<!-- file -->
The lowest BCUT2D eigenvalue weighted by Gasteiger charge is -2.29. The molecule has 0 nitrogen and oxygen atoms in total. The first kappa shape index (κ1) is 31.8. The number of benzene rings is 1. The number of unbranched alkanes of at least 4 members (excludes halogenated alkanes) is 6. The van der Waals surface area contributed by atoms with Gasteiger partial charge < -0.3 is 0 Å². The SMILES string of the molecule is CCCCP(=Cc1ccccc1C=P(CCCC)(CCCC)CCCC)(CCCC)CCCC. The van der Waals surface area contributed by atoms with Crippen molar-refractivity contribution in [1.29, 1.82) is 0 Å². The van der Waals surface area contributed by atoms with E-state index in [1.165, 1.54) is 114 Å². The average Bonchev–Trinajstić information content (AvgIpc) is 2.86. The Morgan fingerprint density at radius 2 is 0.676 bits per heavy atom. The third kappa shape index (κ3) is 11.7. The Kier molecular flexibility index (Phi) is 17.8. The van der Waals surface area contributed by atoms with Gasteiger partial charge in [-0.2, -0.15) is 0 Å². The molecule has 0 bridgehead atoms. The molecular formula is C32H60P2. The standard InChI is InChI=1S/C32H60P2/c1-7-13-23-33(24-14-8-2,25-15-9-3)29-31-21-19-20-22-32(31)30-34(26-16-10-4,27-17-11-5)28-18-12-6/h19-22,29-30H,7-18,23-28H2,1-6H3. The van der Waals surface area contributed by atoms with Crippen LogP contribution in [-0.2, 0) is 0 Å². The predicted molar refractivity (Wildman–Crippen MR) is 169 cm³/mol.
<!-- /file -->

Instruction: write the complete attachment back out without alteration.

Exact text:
The lowest BCUT2D eigenvalue weighted by Gasteiger charge is -2.29. The molecule has 0 nitrogen and oxygen atoms in total. The first kappa shape index (κ1) is 31.8. The number of benzene rings is 1. The number of unbranched alkanes of at least 4 members (excludes halogenated alkanes) is 6. The van der Waals surface area contributed by atoms with Gasteiger partial charge < -0.3 is 0 Å². The SMILES string of the molecule is CCCCP(=Cc1ccccc1C=P(CCCC)(CCCC)CCCC)(CCCC)CCCC. The van der Waals surface area contributed by atoms with Crippen molar-refractivity contribution in [1.29, 1.82) is 0 Å². The van der Waals surface area contributed by atoms with E-state index in [1.165, 1.54) is 114 Å². The average Bonchev–Trinajstić information content (AvgIpc) is 2.86. The Morgan fingerprint density at radius 2 is 0.676 bits per heavy atom. The third kappa shape index (κ3) is 11.7. The Kier molecular flexibility index (Phi) is 17.8. The van der Waals surface area contributed by atoms with Gasteiger partial charge in [-0.2, -0.15) is 0 Å². The molecule has 0 bridgehead atoms. The molecular formula is C32H60P2. The standard InChI is InChI=1S/C32H60P2/c1-7-13-23-33(24-14-8-2,25-15-9-3)29-31-21-19-20-22-32(31)30-34(26-16-10-4,27-17-11-5)28-18-12-6/h19-22,29-30H,7-18,23-28H2,1-6H3. The van der Waals surface area contributed by atoms with Crippen LogP contribution in [-0.2, 0) is 0 Å². The predicted molar refractivity (Wildman–Crippen MR) is 169 cm³/mol.